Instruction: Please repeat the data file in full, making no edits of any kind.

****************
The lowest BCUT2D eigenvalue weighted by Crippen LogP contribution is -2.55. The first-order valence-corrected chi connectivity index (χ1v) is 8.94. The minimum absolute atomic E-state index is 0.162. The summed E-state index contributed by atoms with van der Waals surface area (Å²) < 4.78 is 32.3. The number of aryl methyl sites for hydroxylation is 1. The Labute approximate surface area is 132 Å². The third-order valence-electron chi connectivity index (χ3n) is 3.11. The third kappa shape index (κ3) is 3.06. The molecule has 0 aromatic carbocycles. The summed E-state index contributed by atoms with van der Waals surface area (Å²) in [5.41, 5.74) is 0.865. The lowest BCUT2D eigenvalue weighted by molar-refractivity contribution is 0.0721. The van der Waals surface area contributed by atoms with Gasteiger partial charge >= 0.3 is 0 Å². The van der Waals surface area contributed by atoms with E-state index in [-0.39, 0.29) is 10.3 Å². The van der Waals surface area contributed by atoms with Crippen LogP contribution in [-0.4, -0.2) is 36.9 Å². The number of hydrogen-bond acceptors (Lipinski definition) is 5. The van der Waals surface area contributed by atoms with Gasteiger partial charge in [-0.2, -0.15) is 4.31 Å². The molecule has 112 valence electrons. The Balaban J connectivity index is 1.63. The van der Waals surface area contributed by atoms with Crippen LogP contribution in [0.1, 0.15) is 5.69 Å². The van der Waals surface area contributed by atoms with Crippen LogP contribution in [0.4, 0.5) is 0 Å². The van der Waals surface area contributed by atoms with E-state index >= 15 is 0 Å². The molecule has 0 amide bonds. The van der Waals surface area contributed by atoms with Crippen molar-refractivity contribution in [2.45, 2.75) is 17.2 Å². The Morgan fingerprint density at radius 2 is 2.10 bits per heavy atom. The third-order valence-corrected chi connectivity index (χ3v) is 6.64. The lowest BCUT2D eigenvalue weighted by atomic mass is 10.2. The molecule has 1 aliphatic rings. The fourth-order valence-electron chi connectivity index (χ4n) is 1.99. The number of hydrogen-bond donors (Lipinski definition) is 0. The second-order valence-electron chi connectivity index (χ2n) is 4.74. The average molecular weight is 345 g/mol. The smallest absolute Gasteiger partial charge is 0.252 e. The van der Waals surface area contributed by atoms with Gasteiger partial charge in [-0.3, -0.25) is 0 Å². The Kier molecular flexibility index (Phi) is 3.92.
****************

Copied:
The lowest BCUT2D eigenvalue weighted by Crippen LogP contribution is -2.55. The first-order valence-corrected chi connectivity index (χ1v) is 8.94. The minimum absolute atomic E-state index is 0.162. The summed E-state index contributed by atoms with van der Waals surface area (Å²) < 4.78 is 32.3. The number of aryl methyl sites for hydroxylation is 1. The Labute approximate surface area is 132 Å². The third-order valence-electron chi connectivity index (χ3n) is 3.11. The third kappa shape index (κ3) is 3.06. The molecule has 0 aromatic carbocycles. The summed E-state index contributed by atoms with van der Waals surface area (Å²) in [5.41, 5.74) is 0.865. The lowest BCUT2D eigenvalue weighted by molar-refractivity contribution is 0.0721. The van der Waals surface area contributed by atoms with Gasteiger partial charge >= 0.3 is 0 Å². The van der Waals surface area contributed by atoms with E-state index in [-0.39, 0.29) is 10.3 Å². The van der Waals surface area contributed by atoms with Crippen LogP contribution in [-0.4, -0.2) is 36.9 Å². The number of hydrogen-bond acceptors (Lipinski definition) is 5. The van der Waals surface area contributed by atoms with Gasteiger partial charge in [-0.2, -0.15) is 4.31 Å². The molecule has 112 valence electrons. The Balaban J connectivity index is 1.63. The van der Waals surface area contributed by atoms with Crippen LogP contribution in [0.1, 0.15) is 5.69 Å². The van der Waals surface area contributed by atoms with Crippen LogP contribution in [0.4, 0.5) is 0 Å². The van der Waals surface area contributed by atoms with E-state index >= 15 is 0 Å². The molecule has 0 amide bonds. The van der Waals surface area contributed by atoms with Crippen molar-refractivity contribution in [2.45, 2.75) is 17.2 Å². The Morgan fingerprint density at radius 2 is 2.10 bits per heavy atom. The third-order valence-corrected chi connectivity index (χ3v) is 6.64. The lowest BCUT2D eigenvalue weighted by atomic mass is 10.2. The molecule has 1 aliphatic rings. The fourth-order valence-electron chi connectivity index (χ4n) is 1.99. The number of hydrogen-bond donors (Lipinski definition) is 0. The second-order valence-electron chi connectivity index (χ2n) is 4.74. The average molecular weight is 345 g/mol. The smallest absolute Gasteiger partial charge is 0.252 e. The van der Waals surface area contributed by atoms with Gasteiger partial charge in [-0.3, -0.25) is 0 Å². The Kier molecular flexibility index (Phi) is 3.92.